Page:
Ohio Medicaid has offered methadone to treat of opiate addiction since July 1, 1991. As of July 1, 2012, Medicaid coverage was expanded to include generic buprenorphine (Suboxone) and injectable naltrexone, more commonly known by its brand name Vivitrol, which blocks opiate receptors. The Ohio coverage includes transportation for methadone patients.
Ohio also expanded Medicaid eligibility as of Jan. 1, expanding access to alcohol and other drug treatment; including the three medications, said Eric Wandersleben, spokesman for the Ohio Department of Mental Health & Addiction Services.
More medicine options on the way in NKY
There are other ways Northern Kentucky is working to provide more access to medicine for heroin addiction – the biggest of which is St. Elizabeth Healthcare’s plans to open a Suboxone clinic.
So far, St. Elizabeth has attracted interest from six to eight physicians who’d be willing to prescribe Suboxone, said Guy Karrick, spokesman for the hospital system. But he said it takes time to prepare for and open a clinic, and St. Elizabeth hopes theirs will open at the beginning of 2015.
A Suboxone clinic will help, Kalfas said, but it’s not going to help everyone.
He’s worried about patients who fail with Suboxone or Vivitrol, a pharmaceutical that blocks opiate receptors in the brain and won’t allow people to get high.
“What do I do with them? I’ve got to have somewhere to send them,” Kalfas said. “The sad reality is that methadone is the backup.”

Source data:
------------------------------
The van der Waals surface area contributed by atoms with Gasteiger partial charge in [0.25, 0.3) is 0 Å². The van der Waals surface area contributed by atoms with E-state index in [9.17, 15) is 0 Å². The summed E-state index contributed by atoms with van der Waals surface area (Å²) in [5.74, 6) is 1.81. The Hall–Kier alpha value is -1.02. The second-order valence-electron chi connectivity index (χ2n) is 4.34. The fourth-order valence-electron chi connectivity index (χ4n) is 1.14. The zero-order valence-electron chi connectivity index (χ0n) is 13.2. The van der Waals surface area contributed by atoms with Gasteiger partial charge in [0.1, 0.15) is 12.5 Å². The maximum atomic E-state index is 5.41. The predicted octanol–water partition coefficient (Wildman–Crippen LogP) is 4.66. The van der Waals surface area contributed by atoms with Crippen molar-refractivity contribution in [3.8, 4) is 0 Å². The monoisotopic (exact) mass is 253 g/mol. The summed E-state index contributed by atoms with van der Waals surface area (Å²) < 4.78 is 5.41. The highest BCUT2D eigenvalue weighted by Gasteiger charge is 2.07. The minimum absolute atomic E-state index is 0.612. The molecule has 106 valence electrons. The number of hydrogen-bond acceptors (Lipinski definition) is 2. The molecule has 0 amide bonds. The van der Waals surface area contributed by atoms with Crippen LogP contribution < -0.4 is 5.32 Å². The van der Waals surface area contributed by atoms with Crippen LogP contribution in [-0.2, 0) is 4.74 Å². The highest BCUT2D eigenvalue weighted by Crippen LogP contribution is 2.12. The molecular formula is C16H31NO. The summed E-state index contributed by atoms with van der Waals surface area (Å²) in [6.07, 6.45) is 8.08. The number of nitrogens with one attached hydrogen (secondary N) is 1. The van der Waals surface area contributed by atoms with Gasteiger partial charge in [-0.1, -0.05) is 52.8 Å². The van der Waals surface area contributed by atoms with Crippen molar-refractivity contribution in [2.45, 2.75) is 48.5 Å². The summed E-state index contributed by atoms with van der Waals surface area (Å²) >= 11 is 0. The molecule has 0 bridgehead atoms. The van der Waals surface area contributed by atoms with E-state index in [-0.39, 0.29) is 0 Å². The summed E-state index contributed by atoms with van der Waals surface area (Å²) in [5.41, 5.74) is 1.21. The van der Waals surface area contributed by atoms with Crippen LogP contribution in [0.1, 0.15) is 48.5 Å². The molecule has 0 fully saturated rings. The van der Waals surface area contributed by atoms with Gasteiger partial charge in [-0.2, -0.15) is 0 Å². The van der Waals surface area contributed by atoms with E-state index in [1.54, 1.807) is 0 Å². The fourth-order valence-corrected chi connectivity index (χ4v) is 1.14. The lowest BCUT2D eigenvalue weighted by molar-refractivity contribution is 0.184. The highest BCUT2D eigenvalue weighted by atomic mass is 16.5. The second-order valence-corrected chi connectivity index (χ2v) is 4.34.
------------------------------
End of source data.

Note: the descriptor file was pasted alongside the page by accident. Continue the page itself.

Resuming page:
“I’m lucky with 60 percent success rates,” Kalfas said. “Methadone is my umbrella.”
Top five Kentucky counties for heroin detected in overdose deaths in 2013:
1) Jefferson County 105
2) Fayette County 35
3) Kenton County 34
4) Boone County 22
5) Campbell County 16
Of the 722 deaths autopsied by the Kentucky Medical Examiner last year that were determined to be from a drug overdose, 230, or 31.9 percent, were attributed to heroin, compared to 143, or 19.6 percent, in 2012.
Source: Kentucky Office of Drug Control Policy via Kentucky Medical Examiner and coroner reports.
Medicine assisted treatment drugs:
• Methadone was discovered by the Germans toward the end of World War II and became used in the United States to cure what was then called “opioid abstinence syndrome.”
In the 1960s the U.S. Bureau of Narcotics accepted it as a drug that could be taken routinely to fight addiction.
An opioid itself, it replaces heroin, binding to the same receptors in the brain that yearn for the drug. Methadone can help addicts reclaim “normal” lives while warding off cravings and dope sickness that drives so many to relapse.
Also well-documented is its track record of being sold illegally, abused and contributing to overdoses. In addition, some methadone patients are on it for a lifetime. Proponents argue that they need it to function normally and not relapse into heroin.
Suboxone (brand name for buprenorphine)
• Suboxone or burprenorphine is also a narcotic, but it acts differently in the brain than methadone because it includes an opioid antagonist, which blocks the ability to get high from other opioids. Some addicts report euphoria when taking Suboxone, but it doesn’t have the properties of methadone that lead to dependence. One problem associated is that there is a black market for Suboxone, as addicts try to self-treat symptoms of heroin withdrawal.
Vivitrol (brand name for naltrexone)
• Vivitrol is which is neither opioid nor narcotic. Instead of binding to the receptors in the brain, Vivitrol blocks them. Even if the patient takes an opiate after Vivitrol, the second drug won’t take affect. It’s usually not prescribed to long-term heroin addicts who have been heavy users.
Original article can be found here.